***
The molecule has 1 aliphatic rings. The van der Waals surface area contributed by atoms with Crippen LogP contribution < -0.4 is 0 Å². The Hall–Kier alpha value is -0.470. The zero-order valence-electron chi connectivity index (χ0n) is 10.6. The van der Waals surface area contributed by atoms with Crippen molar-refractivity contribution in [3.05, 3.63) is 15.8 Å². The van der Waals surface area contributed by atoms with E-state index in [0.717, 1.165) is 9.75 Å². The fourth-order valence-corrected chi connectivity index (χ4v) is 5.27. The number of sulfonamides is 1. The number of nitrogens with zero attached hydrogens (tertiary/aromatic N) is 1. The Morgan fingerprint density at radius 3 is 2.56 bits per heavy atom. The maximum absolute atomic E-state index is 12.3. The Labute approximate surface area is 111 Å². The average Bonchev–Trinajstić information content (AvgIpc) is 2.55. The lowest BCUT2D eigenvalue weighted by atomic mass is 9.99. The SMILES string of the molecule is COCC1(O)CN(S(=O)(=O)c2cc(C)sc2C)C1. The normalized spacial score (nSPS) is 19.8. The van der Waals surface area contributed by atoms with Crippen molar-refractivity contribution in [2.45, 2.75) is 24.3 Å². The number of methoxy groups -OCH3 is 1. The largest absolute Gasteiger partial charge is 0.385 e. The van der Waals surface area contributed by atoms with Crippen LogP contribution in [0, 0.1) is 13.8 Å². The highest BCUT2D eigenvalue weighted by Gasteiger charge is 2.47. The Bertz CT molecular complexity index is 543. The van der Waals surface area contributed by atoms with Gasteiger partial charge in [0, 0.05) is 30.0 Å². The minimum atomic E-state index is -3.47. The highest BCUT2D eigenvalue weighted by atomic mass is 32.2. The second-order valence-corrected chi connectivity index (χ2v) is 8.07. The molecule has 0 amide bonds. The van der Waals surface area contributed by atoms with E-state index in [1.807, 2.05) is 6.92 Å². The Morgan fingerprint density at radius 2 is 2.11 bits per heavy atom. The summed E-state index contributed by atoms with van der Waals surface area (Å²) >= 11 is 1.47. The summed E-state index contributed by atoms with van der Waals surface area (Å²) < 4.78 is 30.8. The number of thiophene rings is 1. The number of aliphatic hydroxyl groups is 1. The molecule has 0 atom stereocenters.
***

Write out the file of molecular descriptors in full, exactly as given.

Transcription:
The molecule has 1 aliphatic rings. The van der Waals surface area contributed by atoms with Crippen LogP contribution < -0.4 is 0 Å². The Hall–Kier alpha value is -0.470. The zero-order valence-electron chi connectivity index (χ0n) is 10.6. The van der Waals surface area contributed by atoms with Crippen molar-refractivity contribution in [3.05, 3.63) is 15.8 Å². The van der Waals surface area contributed by atoms with E-state index in [0.717, 1.165) is 9.75 Å². The fourth-order valence-corrected chi connectivity index (χ4v) is 5.27. The number of sulfonamides is 1. The number of nitrogens with zero attached hydrogens (tertiary/aromatic N) is 1. The Morgan fingerprint density at radius 3 is 2.56 bits per heavy atom. The maximum absolute atomic E-state index is 12.3. The Labute approximate surface area is 111 Å². The average Bonchev–Trinajstić information content (AvgIpc) is 2.55. The lowest BCUT2D eigenvalue weighted by atomic mass is 9.99. The SMILES string of the molecule is COCC1(O)CN(S(=O)(=O)c2cc(C)sc2C)C1. The normalized spacial score (nSPS) is 19.8. The van der Waals surface area contributed by atoms with Crippen molar-refractivity contribution in [2.45, 2.75) is 24.3 Å². The number of methoxy groups -OCH3 is 1. The largest absolute Gasteiger partial charge is 0.385 e. The van der Waals surface area contributed by atoms with Crippen LogP contribution in [0, 0.1) is 13.8 Å². The highest BCUT2D eigenvalue weighted by Gasteiger charge is 2.47. The Bertz CT molecular complexity index is 543. The van der Waals surface area contributed by atoms with Gasteiger partial charge in [0, 0.05) is 30.0 Å². The minimum atomic E-state index is -3.47. The highest BCUT2D eigenvalue weighted by atomic mass is 32.2. The second-order valence-corrected chi connectivity index (χ2v) is 8.07. The molecule has 0 amide bonds. The van der Waals surface area contributed by atoms with E-state index in [1.807, 2.05) is 6.92 Å². The Morgan fingerprint density at radius 2 is 2.11 bits per heavy atom. The summed E-state index contributed by atoms with van der Waals surface area (Å²) >= 11 is 1.47. The summed E-state index contributed by atoms with van der Waals surface area (Å²) < 4.78 is 30.8. The number of thiophene rings is 1. The number of aliphatic hydroxyl groups is 1. The molecule has 0 atom stereocenters.